[LEO’s biweekly Sonic Breakdown column deconstructs a single song from an area musician or band.]
Everyone deals with loss and regret differently. Joshua Spriggs and his band The Hell You Say channeled those hardships into “Einhorn.”
It’s “about the loss of love and love of one’s self,” he said. “And regret, but not in a way of regretting what you’ve done, more like the guilt felt about not feeling bad about what you have done, because of what was done to you. I say regret, but maybe that’s a bad word for it. Maybe more like being remorseless for the things you’ve done, while accepting the fate that was chosen for you.”
Spriggs also said there’s an ominous quality to the song, reflecting the moment right before something bad is about to happen.
“I’d also say this song is about waiting for the other shoe to drop,” Spriggs said. “You know, you heard the universe cock the gun. You know its coming. You know what’s about to happen. You also know you can’t stop it. Like, you’re at the top of a very bad roller coaster. It’s the precipice of something dangerous, life changing, but you’re powerless to stop or change it, and resigning yourself to that fate. I’m not sure if that means you’re complacent or complicit to the deeds, but there you are.”
“Einhorn” is three minutes of heavy metal that scorches the earth behind it. The Hell You Say crafted a dense soundscape on the song that, while adept at pummeling us, also contains nuance and complexity. But also: It’s a thick slab of razor-sharp riffs, skull-cracking drums and singer Beenee Overstreet’s full-throated battle-cry vocals.
“I love cathartic music especially when it’s unpolished and raw,” Spriggs said. “The chaos that comes with opening the doors in your brain and letting out all the little pent-up emotions and problems. As a band, we consciously wanted to make music that felt unhinged, but with melody and movement. In that regard, we’re definitely inspired by bands like Every Time I Die and Norma Jean, though not necessarily as our sound. This song, and our music altogether, comes from the desire to create something new and interesting but also building upon the foundation of past bands.”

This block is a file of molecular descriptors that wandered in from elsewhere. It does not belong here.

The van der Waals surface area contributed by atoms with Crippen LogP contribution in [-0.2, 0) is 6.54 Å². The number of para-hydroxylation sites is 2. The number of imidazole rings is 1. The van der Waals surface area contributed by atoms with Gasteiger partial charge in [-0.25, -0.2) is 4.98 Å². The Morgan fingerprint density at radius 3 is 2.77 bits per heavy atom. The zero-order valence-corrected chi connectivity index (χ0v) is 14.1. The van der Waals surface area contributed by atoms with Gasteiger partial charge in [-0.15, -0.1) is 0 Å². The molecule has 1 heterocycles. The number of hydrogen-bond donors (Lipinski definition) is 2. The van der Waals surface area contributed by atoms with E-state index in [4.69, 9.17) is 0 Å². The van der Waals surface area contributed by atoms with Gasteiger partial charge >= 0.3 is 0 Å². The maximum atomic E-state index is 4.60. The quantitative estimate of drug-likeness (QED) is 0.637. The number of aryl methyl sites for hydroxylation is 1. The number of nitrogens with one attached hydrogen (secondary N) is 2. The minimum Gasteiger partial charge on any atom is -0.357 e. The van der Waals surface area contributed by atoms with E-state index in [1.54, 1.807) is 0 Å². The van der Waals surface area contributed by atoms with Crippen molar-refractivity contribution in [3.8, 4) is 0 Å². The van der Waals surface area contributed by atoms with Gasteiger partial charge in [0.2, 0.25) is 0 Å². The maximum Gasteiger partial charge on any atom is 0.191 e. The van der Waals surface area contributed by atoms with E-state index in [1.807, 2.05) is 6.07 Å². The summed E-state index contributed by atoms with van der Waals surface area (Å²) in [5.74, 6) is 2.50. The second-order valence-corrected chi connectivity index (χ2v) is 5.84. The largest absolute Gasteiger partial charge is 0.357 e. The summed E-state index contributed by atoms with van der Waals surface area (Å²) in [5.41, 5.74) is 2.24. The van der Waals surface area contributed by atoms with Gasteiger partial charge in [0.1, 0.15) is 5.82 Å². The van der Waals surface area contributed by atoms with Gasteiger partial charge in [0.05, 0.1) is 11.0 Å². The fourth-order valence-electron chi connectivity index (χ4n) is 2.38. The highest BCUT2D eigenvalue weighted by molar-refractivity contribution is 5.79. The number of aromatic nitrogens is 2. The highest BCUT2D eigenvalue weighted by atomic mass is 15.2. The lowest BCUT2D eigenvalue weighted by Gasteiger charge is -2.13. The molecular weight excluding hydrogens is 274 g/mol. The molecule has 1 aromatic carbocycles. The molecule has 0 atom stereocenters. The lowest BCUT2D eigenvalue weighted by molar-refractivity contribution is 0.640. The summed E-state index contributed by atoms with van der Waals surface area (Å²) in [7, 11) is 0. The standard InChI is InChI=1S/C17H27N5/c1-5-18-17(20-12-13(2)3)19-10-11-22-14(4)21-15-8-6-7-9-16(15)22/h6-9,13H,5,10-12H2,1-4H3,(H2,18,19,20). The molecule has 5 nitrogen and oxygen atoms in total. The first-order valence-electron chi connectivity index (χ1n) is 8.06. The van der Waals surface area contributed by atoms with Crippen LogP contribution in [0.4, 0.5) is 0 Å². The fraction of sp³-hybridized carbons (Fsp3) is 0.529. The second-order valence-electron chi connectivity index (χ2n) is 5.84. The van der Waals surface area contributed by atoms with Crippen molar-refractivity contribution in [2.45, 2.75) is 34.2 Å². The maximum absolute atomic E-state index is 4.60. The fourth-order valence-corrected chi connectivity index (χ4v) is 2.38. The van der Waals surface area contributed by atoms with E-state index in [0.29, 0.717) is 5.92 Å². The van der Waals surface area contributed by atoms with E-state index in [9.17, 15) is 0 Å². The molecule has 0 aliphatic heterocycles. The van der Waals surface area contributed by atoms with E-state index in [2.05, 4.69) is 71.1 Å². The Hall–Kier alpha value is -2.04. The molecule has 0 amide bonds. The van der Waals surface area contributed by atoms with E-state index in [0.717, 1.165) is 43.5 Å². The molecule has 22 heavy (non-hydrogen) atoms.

Spriggs said the song was a collaborative effort for the band with each member contributing something to its creation. It’s something he believes helped shape the ferocity of “Einhorn” — the way each of them brought something of themselves to the table. He says the song was also instrumental in their development as songwriters.
“Chris [Schwartz] wrote the main riff years ago, I added the bass, counter melody and solo later and then Beenee added lyrics last. Oh yeah, and the waves at the end, those were recorded by Jeremy [Wilcheck]. His family is from Alaska. He recorded them at Whittier bay last year when he was there. We wrote this song as a skeleton, with a throwaway name, then, later, added lyrics to fit the song, instead of changing the name of the song, and it became a writer’s block destroyer for us.” •